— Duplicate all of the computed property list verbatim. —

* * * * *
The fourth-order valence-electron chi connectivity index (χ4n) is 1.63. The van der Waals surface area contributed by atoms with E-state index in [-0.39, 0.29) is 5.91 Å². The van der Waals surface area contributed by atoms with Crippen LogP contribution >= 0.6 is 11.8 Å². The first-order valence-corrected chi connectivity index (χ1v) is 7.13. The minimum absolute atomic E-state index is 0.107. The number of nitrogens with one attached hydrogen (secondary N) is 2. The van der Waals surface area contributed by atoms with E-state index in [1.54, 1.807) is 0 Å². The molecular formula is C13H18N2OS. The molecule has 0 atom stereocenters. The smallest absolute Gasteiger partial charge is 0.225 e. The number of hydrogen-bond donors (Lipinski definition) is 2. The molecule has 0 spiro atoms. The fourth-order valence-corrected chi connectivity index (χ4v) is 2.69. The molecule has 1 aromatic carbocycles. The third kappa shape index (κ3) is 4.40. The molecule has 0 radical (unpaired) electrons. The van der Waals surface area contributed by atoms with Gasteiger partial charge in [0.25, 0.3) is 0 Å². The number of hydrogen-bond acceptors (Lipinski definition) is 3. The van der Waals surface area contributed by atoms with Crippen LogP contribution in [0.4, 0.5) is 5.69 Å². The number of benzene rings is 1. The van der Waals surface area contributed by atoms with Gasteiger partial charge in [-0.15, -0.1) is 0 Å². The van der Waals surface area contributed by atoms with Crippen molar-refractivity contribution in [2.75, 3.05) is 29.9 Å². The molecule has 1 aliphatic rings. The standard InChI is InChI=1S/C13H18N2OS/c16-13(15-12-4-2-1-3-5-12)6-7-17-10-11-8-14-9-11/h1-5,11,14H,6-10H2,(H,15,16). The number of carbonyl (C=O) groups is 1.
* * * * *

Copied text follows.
The fourth-order valence-electron chi connectivity index (χ4n) is 1.63. The van der Waals surface area contributed by atoms with E-state index in [-0.39, 0.29) is 5.91 Å². The van der Waals surface area contributed by atoms with Crippen LogP contribution >= 0.6 is 11.8 Å². The first-order valence-corrected chi connectivity index (χ1v) is 7.13. The minimum absolute atomic E-state index is 0.107. The number of nitrogens with one attached hydrogen (secondary N) is 2. The van der Waals surface area contributed by atoms with E-state index in [1.54, 1.807) is 0 Å². The molecular formula is C13H18N2OS. The molecule has 0 atom stereocenters. The smallest absolute Gasteiger partial charge is 0.225 e. The number of hydrogen-bond donors (Lipinski definition) is 2. The molecule has 0 spiro atoms. The fourth-order valence-corrected chi connectivity index (χ4v) is 2.69. The molecule has 1 aromatic carbocycles. The third kappa shape index (κ3) is 4.40. The molecule has 0 radical (unpaired) electrons. The van der Waals surface area contributed by atoms with Gasteiger partial charge in [0.25, 0.3) is 0 Å². The number of hydrogen-bond acceptors (Lipinski definition) is 3. The van der Waals surface area contributed by atoms with Crippen LogP contribution in [0.4, 0.5) is 5.69 Å². The number of benzene rings is 1. The van der Waals surface area contributed by atoms with Gasteiger partial charge in [-0.15, -0.1) is 0 Å². The van der Waals surface area contributed by atoms with Crippen molar-refractivity contribution in [2.75, 3.05) is 29.9 Å². The molecule has 1 aliphatic rings. The standard InChI is InChI=1S/C13H18N2OS/c16-13(15-12-4-2-1-3-5-12)6-7-17-10-11-8-14-9-11/h1-5,11,14H,6-10H2,(H,15,16). The number of carbonyl (C=O) groups is 1.